Linux: Find Out Directory Size Command

Posted on in Categories , , last updated June 9, 2013

I am a new Linux user. How do I find out size of a directory on Linux operating systems using command line options?

You need to use the du command:

[a] Find and estimate file space usage.

[b] Summarize disk usage of each FILE/Directory/Folder.

[c] Shows the sizes of directories and files.


The basic syntax is:

du dirName
du [options] dirName


Without any options, du command shows the names and used space for each directories including all sub-directories in the current directory:
Sample outputs:

Fig.01: du command in action
Fig.01: du command in action

To find information about /etc and /home/nixcraft directory, enter:
du /path/to/dir
du /etc
du /home/nixcraft
du /root /home/nixcraft

Pass the -h option to get output in human readable format i.e. show output in kilobytes (K), megabytes (M) and gigabytes (G):
du -h /etc
du -h /dir1/file2
du -h /root
du -h

Sample outputs:

8.0K	./.vim
24K	./scripts
48K	./.ssh
16K	./.keychain
2.2M	./.lftp
2.4M	.

Pass the -s option to see the total disk space used by a directory:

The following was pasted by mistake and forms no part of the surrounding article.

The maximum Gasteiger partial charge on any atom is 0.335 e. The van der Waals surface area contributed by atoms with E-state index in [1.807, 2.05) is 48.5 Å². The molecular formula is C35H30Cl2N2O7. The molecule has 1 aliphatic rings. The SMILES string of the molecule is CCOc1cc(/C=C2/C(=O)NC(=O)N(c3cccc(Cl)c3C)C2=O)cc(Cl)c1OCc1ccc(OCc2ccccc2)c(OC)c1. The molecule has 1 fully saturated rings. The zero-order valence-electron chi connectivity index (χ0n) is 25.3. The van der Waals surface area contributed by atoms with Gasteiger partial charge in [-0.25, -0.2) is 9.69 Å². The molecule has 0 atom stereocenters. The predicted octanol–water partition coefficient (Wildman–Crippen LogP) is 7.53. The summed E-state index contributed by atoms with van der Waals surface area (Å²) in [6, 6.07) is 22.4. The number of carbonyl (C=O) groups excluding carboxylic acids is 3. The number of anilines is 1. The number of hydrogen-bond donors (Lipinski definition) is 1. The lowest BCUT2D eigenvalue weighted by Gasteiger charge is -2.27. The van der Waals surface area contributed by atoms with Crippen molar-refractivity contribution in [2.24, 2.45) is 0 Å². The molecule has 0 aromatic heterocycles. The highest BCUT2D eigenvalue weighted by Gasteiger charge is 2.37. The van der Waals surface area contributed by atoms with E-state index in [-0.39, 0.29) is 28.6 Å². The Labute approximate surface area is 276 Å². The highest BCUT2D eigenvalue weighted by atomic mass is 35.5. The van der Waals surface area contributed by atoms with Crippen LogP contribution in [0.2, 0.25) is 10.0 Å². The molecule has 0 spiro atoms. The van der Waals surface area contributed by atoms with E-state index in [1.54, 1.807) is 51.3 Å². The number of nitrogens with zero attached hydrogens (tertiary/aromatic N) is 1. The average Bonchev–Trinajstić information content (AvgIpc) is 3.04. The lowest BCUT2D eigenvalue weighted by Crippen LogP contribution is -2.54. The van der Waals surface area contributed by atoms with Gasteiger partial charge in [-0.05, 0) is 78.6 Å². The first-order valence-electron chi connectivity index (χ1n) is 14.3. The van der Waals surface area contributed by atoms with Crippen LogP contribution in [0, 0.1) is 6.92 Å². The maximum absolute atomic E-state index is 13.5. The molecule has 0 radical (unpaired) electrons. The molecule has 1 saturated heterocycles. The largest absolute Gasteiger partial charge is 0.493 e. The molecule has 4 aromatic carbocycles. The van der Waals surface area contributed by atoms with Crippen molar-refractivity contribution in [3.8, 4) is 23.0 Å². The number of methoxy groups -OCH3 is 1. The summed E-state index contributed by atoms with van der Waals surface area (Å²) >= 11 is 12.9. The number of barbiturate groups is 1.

du -sh
du -sh /etc/
du -sh /etc /home/ /securebackup/

Sample outputs:

4.1M	/etc
152K	/home/
902M	/securebackup/

Pass the -c to see a grand total for all of the files, type:
du -csh /root/ /etc/ /home/
Sample outputs:

2.4M	/root/
4.1M	/etc/
152K	/home/
6.6M	total
See also

Posted by: Vivek Gite

The author is the creator of nixCraft and a seasoned sysadmin and a trainer for the Linux operating system/Unix shell scripting. He has worked with global clients and in various industries, including IT, education, defense and space research, and the nonprofit sector. Follow him on Twitter, Facebook, Google+.

11 comment

  1. “du -sh * | sort -r -n”

    Show all current files + directories with their size and sort them so that the largest file/folder shows on top and the smallest at the bottom.

  2. Another good option to show disk usage is to limit only to one level, you don’t need all information from all folders each time.

    du -h –max-depth=1

    It will be faster and it won’t show you lots of information

    [email protected]:/root# du -h --max-depth=1
    2.9M	./.nbi
    948K	./.local
    104K	./.gconf
    12K	./.gnome2
    4.0K	./.gnome2_private
    44K	./.filezilla
    356K	./.cache
    12K	./Desktop
    4.0K	./.gvfs
    1.2M	./.gem
    12K	./.dbus
    86M	./.cpan
    26M	./perl5
    1.5M	./.java
    80K	./.config
    16K	./.ssh
    4.0K	./.pulse
    165M	.
    1. This command is a bit different.
      It shows the files under top-level directory, but doesn’t show the total size of the directory.
      while with –max-depth=1
      it does not show the files, but will show the total size.

      In terms of the size of the first-level sub-directories, they are the same.

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